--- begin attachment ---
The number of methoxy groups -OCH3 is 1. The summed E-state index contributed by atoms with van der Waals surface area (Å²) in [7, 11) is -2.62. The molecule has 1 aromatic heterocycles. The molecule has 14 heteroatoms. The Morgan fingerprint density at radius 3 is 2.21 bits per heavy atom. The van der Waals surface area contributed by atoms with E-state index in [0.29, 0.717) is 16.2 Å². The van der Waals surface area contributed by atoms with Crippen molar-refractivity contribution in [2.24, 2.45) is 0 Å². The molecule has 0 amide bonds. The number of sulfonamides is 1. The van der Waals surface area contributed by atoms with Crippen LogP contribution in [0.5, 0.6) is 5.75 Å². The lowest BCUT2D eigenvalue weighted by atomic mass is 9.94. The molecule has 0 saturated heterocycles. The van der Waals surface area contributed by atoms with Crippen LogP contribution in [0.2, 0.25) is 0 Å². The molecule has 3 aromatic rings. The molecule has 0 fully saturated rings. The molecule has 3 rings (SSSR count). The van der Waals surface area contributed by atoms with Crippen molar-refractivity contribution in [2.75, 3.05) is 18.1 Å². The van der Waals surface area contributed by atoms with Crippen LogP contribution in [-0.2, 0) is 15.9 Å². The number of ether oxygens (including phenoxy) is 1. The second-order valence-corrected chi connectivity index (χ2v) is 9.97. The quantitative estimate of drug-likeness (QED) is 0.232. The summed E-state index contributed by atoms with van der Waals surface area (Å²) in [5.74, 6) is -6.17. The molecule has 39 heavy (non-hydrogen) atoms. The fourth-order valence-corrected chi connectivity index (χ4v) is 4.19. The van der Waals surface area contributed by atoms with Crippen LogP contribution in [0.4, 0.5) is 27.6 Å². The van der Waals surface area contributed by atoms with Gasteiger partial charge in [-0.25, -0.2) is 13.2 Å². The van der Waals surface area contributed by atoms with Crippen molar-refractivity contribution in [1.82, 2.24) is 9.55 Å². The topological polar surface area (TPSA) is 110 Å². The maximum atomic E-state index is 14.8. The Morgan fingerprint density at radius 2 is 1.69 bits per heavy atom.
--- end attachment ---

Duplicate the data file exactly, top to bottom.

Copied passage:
The number of methoxy groups -OCH3 is 1. The summed E-state index contributed by atoms with van der Waals surface area (Å²) in [7, 11) is -2.62. The molecule has 1 aromatic heterocycles. The molecule has 14 heteroatoms. The Morgan fingerprint density at radius 3 is 2.21 bits per heavy atom. The van der Waals surface area contributed by atoms with E-state index in [0.29, 0.717) is 16.2 Å². The van der Waals surface area contributed by atoms with Crippen molar-refractivity contribution in [2.24, 2.45) is 0 Å². The molecule has 0 amide bonds. The number of sulfonamides is 1. The van der Waals surface area contributed by atoms with Crippen LogP contribution in [0.5, 0.6) is 5.75 Å². The lowest BCUT2D eigenvalue weighted by atomic mass is 9.94. The molecule has 0 saturated heterocycles. The van der Waals surface area contributed by atoms with Crippen LogP contribution in [0.2, 0.25) is 0 Å². The molecule has 3 aromatic rings. The molecule has 0 fully saturated rings. The molecule has 3 rings (SSSR count). The van der Waals surface area contributed by atoms with Crippen molar-refractivity contribution in [2.75, 3.05) is 18.1 Å². The van der Waals surface area contributed by atoms with Crippen LogP contribution in [-0.2, 0) is 15.9 Å². The number of ether oxygens (including phenoxy) is 1. The second-order valence-corrected chi connectivity index (χ2v) is 9.97. The quantitative estimate of drug-likeness (QED) is 0.232. The summed E-state index contributed by atoms with van der Waals surface area (Å²) in [5.74, 6) is -6.17. The molecule has 39 heavy (non-hydrogen) atoms. The fourth-order valence-corrected chi connectivity index (χ4v) is 4.19. The van der Waals surface area contributed by atoms with Crippen LogP contribution in [0.4, 0.5) is 27.6 Å². The van der Waals surface area contributed by atoms with Gasteiger partial charge in [-0.25, -0.2) is 13.2 Å². The van der Waals surface area contributed by atoms with Crippen molar-refractivity contribution in [1.82, 2.24) is 9.55 Å². The topological polar surface area (TPSA) is 110 Å². The maximum atomic E-state index is 14.8. The Morgan fingerprint density at radius 2 is 1.69 bits per heavy atom.